The reverse proxy pattern is a very common pattern used when we use a microservices-based design. Before understanding reverse proxy, it makes sense to spend a minute to understand what the term proxy means in terms of the Internet. Proxies are usually used by big organizations to control traffic. The image below helps us illustrate the use of the proxy layer.
In a normal scenario when a machine accesses a site like google.com, it will know that the traffic is coming from the A.B.C.D IP address. But if we introduce a proxy layer in between, the client machine for google changes from A.B.C.D IP to the Proxy machine. So google will not know about the actual client requesting data.
Use of Proxy layer gives organizations control on traffic in terms of
- Logging usage
- Block Sites
Coming to Reverse Proxy, as the name suggests, it reverses the effect of proxying. That is, instead of introducing the proxy layer at the client-side, we have the proxy layer at the server or provider side. Let us how the flow looks with help of the image below.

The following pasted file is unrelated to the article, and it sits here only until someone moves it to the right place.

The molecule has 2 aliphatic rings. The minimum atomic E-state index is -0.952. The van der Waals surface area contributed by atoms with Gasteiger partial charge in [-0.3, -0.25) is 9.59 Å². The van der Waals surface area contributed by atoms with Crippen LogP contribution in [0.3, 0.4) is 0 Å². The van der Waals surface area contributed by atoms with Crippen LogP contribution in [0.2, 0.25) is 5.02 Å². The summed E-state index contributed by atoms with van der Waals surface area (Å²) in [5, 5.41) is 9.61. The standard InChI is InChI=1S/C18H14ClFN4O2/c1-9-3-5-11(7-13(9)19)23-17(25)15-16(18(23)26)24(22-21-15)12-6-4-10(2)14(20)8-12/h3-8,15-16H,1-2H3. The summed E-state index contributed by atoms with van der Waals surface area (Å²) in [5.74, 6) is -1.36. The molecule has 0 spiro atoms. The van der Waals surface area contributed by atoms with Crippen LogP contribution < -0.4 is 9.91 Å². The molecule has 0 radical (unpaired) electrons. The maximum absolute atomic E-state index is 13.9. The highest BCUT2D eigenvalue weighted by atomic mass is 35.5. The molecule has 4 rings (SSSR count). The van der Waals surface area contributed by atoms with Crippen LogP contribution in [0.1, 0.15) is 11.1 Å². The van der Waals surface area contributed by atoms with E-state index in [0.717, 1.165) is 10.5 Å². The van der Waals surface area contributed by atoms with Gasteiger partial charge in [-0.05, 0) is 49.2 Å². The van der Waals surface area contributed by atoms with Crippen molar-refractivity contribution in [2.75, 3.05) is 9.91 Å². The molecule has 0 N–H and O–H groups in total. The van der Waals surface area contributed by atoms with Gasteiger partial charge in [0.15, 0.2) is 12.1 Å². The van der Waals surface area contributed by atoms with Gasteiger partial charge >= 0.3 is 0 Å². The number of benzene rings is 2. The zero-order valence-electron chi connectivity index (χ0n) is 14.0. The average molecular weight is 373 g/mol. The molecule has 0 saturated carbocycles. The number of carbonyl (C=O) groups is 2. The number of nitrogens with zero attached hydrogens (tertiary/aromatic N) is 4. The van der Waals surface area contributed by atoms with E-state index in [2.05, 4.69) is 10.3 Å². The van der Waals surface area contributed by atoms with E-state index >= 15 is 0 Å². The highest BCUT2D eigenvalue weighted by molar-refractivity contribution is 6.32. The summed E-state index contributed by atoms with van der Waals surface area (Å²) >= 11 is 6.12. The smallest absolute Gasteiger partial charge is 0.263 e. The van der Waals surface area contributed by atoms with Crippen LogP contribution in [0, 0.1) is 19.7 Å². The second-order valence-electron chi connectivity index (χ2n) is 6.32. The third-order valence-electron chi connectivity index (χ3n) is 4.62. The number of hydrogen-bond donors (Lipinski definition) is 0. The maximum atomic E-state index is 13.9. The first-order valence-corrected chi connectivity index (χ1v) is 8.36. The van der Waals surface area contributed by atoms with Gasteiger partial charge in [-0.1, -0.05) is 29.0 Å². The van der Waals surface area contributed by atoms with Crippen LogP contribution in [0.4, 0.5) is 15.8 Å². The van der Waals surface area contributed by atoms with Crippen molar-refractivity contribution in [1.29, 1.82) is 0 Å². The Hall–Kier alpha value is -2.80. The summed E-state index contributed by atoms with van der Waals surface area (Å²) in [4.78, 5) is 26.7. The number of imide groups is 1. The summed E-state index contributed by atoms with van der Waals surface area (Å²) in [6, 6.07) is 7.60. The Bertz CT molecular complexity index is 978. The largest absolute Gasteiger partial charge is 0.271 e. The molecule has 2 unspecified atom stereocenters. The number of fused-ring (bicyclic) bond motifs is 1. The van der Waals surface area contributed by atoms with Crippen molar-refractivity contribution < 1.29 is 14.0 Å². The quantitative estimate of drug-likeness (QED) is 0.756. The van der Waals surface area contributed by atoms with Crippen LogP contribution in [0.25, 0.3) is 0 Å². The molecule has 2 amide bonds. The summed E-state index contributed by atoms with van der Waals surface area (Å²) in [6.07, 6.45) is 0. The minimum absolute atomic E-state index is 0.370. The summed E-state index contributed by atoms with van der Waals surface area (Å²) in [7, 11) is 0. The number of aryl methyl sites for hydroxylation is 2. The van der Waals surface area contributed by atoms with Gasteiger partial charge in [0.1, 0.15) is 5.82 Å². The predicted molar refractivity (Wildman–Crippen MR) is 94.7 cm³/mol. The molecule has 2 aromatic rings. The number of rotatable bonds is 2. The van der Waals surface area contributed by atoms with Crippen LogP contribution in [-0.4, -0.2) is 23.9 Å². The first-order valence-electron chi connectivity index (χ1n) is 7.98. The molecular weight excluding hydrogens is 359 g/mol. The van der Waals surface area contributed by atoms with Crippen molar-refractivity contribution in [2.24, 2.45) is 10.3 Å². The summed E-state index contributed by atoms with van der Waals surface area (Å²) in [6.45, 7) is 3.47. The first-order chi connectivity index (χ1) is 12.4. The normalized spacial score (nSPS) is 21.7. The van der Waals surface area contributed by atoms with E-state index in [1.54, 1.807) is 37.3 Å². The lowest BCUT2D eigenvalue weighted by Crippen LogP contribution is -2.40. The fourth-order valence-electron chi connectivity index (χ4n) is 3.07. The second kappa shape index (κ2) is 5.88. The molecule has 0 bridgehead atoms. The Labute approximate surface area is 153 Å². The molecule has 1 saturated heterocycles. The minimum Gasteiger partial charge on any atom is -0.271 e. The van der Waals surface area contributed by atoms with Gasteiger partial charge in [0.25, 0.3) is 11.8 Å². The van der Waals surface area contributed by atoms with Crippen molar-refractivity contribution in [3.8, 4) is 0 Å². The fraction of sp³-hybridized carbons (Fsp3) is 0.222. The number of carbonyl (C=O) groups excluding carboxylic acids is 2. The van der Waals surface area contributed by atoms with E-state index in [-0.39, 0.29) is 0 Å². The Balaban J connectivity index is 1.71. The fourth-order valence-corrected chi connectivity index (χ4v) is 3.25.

As we can in the image above that in the case of reverse proxy, the proxy layer shields actual servers where services are implemented. For the external world, the reverse proxy server is the actual destination implementation, for the example shown above, anyone looking for google.com will hit the reverse proxy server say A.B.C.D IP address. But A.B.C.D is not the machine actually processing the requests. It receives the request and passes it on to a backend server which actually fulfills the request and returns the results back to the caller.
A reverse proxy server help achieve features like
- Load Balancing (send same requests to any of the servers among a set)
- Ingress (take multiple types of requests and choose the correct server)
- Canary / Blue-Green deployments
The reverse proxy pattern can be extended to provide many more features like rate limiting, authentication/ authorization, TLS offloading, etc. Most advanced tools fall under the category of API Gateway. There is a thin line between Reverse proxy and API gateway and you can at times feel the terms being used interchangeably. The video below tries to demystify the line between API Proxy and API Gateway.